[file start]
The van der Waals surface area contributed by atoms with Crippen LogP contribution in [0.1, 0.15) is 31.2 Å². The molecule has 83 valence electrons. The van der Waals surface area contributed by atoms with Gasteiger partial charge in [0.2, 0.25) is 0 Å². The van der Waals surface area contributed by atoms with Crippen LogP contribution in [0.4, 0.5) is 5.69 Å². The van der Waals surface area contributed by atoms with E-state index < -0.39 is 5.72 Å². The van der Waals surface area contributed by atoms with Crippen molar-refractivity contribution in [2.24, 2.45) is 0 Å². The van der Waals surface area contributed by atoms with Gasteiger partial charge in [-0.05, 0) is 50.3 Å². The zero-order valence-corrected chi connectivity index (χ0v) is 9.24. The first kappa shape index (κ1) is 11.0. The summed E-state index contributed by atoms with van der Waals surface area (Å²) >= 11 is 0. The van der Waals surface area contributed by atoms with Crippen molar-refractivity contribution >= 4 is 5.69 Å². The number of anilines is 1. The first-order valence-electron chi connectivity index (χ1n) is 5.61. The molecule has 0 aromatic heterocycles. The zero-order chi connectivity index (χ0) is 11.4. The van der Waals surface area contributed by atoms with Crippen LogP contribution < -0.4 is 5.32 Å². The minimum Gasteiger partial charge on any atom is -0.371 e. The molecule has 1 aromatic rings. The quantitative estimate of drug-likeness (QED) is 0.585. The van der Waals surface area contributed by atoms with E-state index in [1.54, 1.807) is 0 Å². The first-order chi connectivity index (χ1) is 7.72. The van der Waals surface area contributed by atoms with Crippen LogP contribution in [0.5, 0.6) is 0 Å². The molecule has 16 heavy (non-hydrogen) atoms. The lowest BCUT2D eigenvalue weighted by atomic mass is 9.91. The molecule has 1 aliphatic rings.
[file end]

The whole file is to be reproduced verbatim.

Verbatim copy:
The van der Waals surface area contributed by atoms with Crippen LogP contribution in [0.1, 0.15) is 31.2 Å². The molecule has 83 valence electrons. The van der Waals surface area contributed by atoms with Gasteiger partial charge in [0.2, 0.25) is 0 Å². The van der Waals surface area contributed by atoms with Crippen LogP contribution in [0.4, 0.5) is 5.69 Å². The van der Waals surface area contributed by atoms with E-state index < -0.39 is 5.72 Å². The van der Waals surface area contributed by atoms with Crippen molar-refractivity contribution in [2.24, 2.45) is 0 Å². The van der Waals surface area contributed by atoms with Gasteiger partial charge in [-0.05, 0) is 50.3 Å². The zero-order valence-corrected chi connectivity index (χ0v) is 9.24. The first kappa shape index (κ1) is 11.0. The summed E-state index contributed by atoms with van der Waals surface area (Å²) >= 11 is 0. The van der Waals surface area contributed by atoms with Crippen molar-refractivity contribution >= 4 is 5.69 Å². The number of anilines is 1. The first-order valence-electron chi connectivity index (χ1n) is 5.61. The molecule has 0 aromatic heterocycles. The zero-order chi connectivity index (χ0) is 11.4. The van der Waals surface area contributed by atoms with Crippen LogP contribution < -0.4 is 5.32 Å². The minimum Gasteiger partial charge on any atom is -0.371 e. The molecule has 1 aromatic rings. The quantitative estimate of drug-likeness (QED) is 0.585. The van der Waals surface area contributed by atoms with E-state index in [1.54, 1.807) is 0 Å². The first-order chi connectivity index (χ1) is 7.72. The van der Waals surface area contributed by atoms with Crippen LogP contribution in [0.5, 0.6) is 0 Å². The molecule has 16 heavy (non-hydrogen) atoms. The lowest BCUT2D eigenvalue weighted by atomic mass is 9.91. The molecule has 1 aliphatic rings.